Skirtswood Road — This north-south stretch of road runs between the towns of Northup and South Downs. Along most of its length the road is populated with lumber villages due to the closeness of the North Cairn Wood just a few miles to the west.

Tradesway Highroad — Running from the heartlands through Northup, Middlemost, and Easton to the border of the Empire and into Hesepe. The border town of Frowen is 30 miles east of Easton at the Treaty Bridge and the city of Galestmore is beyond that. Much interstate commerce travels the Tradesway and it is well patrolled by the Kings soldiers.

I started a sketch of a map on Friday during the weekly conference call. Then I doodled on it a bit while I was having lunch. It’s just an idea for a D&D campaign. A small bit of a larger map to get everyone started. I’m calling it Five Towns for obvious reasons. It’s a somewhat rural bit of a larger kingdom or country, a bit of forest, some hills, and some points of interest. I tried to have a bit of everything in there, just for the utility of the thing. This is what I started with…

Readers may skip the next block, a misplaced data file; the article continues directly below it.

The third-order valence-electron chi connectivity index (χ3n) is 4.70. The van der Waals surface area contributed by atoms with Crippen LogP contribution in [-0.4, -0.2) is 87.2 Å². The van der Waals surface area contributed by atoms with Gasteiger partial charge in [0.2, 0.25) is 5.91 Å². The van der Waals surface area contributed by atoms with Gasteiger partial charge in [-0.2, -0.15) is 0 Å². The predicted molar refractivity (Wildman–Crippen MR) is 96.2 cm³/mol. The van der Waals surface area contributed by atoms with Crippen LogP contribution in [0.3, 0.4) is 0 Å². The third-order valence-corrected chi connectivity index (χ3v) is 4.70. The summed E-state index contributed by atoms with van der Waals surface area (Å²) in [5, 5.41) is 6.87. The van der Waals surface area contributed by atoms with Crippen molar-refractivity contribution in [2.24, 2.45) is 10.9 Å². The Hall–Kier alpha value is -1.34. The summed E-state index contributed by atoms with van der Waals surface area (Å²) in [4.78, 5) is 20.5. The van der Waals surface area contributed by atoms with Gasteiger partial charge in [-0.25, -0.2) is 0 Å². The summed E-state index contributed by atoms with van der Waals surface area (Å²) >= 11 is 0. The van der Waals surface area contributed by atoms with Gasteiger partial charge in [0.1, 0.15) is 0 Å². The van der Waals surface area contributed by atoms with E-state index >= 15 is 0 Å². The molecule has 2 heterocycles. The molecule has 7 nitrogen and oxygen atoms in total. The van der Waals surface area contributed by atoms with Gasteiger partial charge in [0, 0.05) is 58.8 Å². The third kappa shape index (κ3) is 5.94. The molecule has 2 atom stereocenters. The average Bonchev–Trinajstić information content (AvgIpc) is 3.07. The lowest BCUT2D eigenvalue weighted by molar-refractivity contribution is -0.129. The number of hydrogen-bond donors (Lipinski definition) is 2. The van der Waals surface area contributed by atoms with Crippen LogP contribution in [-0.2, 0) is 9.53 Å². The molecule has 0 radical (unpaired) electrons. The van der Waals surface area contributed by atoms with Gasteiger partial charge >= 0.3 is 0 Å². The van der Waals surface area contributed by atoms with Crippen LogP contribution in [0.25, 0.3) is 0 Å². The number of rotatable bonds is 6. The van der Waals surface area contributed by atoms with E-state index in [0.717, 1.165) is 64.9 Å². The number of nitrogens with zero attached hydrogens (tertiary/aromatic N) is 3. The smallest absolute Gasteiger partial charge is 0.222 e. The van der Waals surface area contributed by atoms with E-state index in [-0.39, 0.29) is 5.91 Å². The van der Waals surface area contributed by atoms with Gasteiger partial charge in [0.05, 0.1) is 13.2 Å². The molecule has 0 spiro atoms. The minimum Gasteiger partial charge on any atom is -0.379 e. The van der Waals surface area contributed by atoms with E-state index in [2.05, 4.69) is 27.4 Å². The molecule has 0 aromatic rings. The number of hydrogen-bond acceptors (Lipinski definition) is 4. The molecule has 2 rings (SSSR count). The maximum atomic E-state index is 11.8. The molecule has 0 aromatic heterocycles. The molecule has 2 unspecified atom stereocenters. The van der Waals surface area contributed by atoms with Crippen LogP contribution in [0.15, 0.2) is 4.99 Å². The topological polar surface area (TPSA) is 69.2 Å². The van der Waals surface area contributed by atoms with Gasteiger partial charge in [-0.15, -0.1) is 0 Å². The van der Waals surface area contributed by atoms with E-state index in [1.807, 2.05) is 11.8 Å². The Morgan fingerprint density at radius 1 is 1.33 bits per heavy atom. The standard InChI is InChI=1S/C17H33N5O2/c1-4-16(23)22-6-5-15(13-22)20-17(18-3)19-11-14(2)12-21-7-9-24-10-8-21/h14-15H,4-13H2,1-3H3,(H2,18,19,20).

Five Towns sketch

Friday, however, is not the day in question that was lost. That would be today. It started off like most other Sunday mornings–coffee, laundry, internet browsing. But the browsing turned into research about population density during the medieval times, then demographics, and then I started formalizing the map.

First, let me say that I am not playing D&D right now. I don’t know anyone that I could play D&D with at this point. I haven’t played in lots and lots of years at this point. And I don’t know if I even have time to play. Probably, I could find the time. Maybe. I think I could make time in my schedule. I really feel like I’m missing out, what with the incredible resurgence in popularity of D&D 5e. Like I missed the bus.